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Cristo Emmanuel

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Cristo Emmanuel

Cristo Emmanuel : Cordero de Dios (Christ Emmanuel : Lamb of God)
“The image of the Master: one glimpse and we are in love.”
15c. Zen Master Ikkyu
“The end is not an event but a person.”
“And I wept much, because no one was found worthy to open and to read the book, neither to look thereon. And one of the elders said to me, do not weep; behold, the Lion of Judah, the Root of David, has prevailed to open the book, and to loose the seven seals thereof. And I beheld, and lo, in the midst of the throne and of the four beasts, and in the midst of the elders ...stood a Lamb...”
Revelation 5:5,6
“O come, Desire of Nation bind, in one the hearts of human kind; bid Thou our sad divisions cease, and be Thyself our Prince of Peace.”
final verse of “O Come, O Come, Emmanuel “
I’m always stunned and amazed how peaceful I finally get when I decide to go into my studio room paint. It’s similar to celebrating Mass for me. I can be in one mood when I go in, and be completely transformed by the Word of God and the Body and Blood of Christ.This is true, of every time, in the past 42 years. Every single Mass is different and every Mass is so holy, I wonder why God ever chose me for such an honor and profound privilege ?
In Theology school we studied the Book of Revelation. Being such an Apocalyptic book, like the Major Prophets, it was difficult to understand. After Theology and Ordination, I was Artist in Residence at St John Francis Regis University in my hometown, Denver. The next year I was an art student at Pratt Institute in Brooklyn. My grandfather, Robert A. Hart was born in Brooklyn so I felt I had some kind of familial relationship to that borough of New York. It was in my first year at Pratt that I discovered two books by the scripture scholar George Bradford Caird; “The Gospel of Luke” and “The Revelation of St John the Divine” ( Divine, meaning theologian). I dove into both books and would read them going to school on the subway, with my Walkman playing the music I loved; like Laura Nyro...a perfect subway companion who was absolutely unique, brilliant, and an extremely passionate musician, who truly loved New York City.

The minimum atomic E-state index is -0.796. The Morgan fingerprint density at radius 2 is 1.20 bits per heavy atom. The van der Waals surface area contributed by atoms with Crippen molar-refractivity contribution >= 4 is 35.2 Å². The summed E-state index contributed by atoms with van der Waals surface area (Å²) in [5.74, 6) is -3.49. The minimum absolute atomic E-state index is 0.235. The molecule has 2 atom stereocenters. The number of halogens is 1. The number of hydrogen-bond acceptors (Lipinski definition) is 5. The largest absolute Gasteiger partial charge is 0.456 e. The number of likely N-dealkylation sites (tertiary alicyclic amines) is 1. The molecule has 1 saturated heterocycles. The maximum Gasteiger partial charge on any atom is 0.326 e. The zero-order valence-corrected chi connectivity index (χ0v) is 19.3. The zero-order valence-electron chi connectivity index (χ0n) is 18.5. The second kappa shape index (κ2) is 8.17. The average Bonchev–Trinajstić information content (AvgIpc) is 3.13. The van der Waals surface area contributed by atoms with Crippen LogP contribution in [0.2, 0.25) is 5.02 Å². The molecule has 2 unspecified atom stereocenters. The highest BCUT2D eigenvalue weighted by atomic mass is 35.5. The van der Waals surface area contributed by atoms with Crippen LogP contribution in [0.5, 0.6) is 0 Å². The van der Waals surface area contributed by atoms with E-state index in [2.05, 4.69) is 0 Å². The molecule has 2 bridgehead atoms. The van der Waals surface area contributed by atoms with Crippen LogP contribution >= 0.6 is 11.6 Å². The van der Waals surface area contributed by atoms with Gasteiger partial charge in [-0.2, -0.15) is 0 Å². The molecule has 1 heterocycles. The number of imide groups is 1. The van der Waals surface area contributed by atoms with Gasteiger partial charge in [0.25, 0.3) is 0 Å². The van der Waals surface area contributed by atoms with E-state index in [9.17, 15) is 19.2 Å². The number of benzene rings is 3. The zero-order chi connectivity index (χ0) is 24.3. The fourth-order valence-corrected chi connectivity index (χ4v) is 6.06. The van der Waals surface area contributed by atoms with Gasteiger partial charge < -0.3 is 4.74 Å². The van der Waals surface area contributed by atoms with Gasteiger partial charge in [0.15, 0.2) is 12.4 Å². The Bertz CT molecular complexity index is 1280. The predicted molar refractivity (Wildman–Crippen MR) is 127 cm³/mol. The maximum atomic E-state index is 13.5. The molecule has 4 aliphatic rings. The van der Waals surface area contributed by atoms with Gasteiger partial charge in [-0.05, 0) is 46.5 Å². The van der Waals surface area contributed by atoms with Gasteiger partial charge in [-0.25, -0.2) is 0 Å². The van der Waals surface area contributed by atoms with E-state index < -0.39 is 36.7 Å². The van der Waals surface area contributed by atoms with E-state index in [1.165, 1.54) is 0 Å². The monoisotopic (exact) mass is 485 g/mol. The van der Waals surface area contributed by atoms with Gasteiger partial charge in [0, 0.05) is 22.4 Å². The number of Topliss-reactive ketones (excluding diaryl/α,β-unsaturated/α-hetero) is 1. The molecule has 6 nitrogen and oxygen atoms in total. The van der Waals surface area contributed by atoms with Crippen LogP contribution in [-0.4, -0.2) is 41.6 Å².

G.B. Caird opened both books for me and I finally had some sense of the beauty and mystery of Revelation. Besides the prophetic commentaries by Fr Daniel Berrigan, SJ, I don’t think I’ve ever been so affected by any other commentaries... to this day. I know we all have our favorites, so this is simply my opinion. Both books by Caird would become a preparation for what was to come, in the 1980’s, unbeknownst to me.
Today there is much talk and fear too, that we’re heading into the Apocalypse. Yet some of the Orthodox theologians that I read, once I began my apprenticeship in iconography, wrote that the Apocalypse is not one event. In fact they estimated that we’ve been living in the unfolding Apocalypse since World War 1. But no one really knows, even Jesus said, only the Father knows... “But about that day or hour no one knows, not even the angels in heaven, nor the Son, but only the Father.”
Mark 13:32
When I began to create icons my Dad would always tease me with, “Willy, how come icons have such old babies?” I’d try to answer, but it didn’t make much sense to either of us, until I began to grasp the Orthodox Theology about the Child Jesus they always call “Christ Emmanuel.”
Next to St Andrei Rublev, and the tender, childlike Muscovite Mannerism of Dionysius, my favorite iconographer is Simon Fyodorovich Ushakov, 1626 -1686. He was heavily criticized by the conservative Russian priests, such as Archpriest Avvakum, for his “lascivious works of the devil...and fleshy saints.” Personally, I found him deeply influenced by the “sfumato” technique (delicate shading) made most famous by Leonardo da Vinci. Ushakov’s icons are uniquely beautiful and have an infinite tenderness you cannot forget. One of the wonderful thing about iconography is that you are supposed to copy other icons, and the masters. I have tried to copy three of Ushakov’s, and just trying, was an incredible education for me; perhaps like a singer, who may sing a song made famous by someone else, but still cannot help making it her own. So I looked for the most beautiful Child Jesus I could find in iconography to paint as a gift for Dad, while he was in the hospital nearing death. I didn’t finish before his death 25 November 1997, and he never got to see this Child, but I’m sure he sees Him now.
I know everyone has been moving through this Advent with many troubling catastrophes like the Kentucky tornado devastations, the stalking of a new variant, omicron, or the almost daily school shootings. These are our brothers and sisters so how can we not ache for them ? Another brilliant contemporary commentator on the Book of Revelation, Craig Koester, has told us that Revelation is a very hopeful book about the plans God has for all of us, his children. As we enter this fourth week of Advent I offer this Radiant Child Jesus (an attempted copy of Ushakov) who promised us in the last book of the Bible “... He who sat on the throne said ‘Behold, I make all things new.’ And He said, ‘Write, for these words are faithful and true.’”
Revelation 21:5
“O Come Thou Wisdom from on high, who ord’rest all things mightily; to us the path of knowledge show, and teach us in Her ways to go...”
second verse of “O Come, O Come, Emmanuel”
One of the things I know for certain, is that God always hears our prayers; always. And though I don’t know who is going to read this, I promise to pray for you all during this last very Holy Week of Advent . And I know He will hear me .
Fr William Hart McNichols 💮 December 2021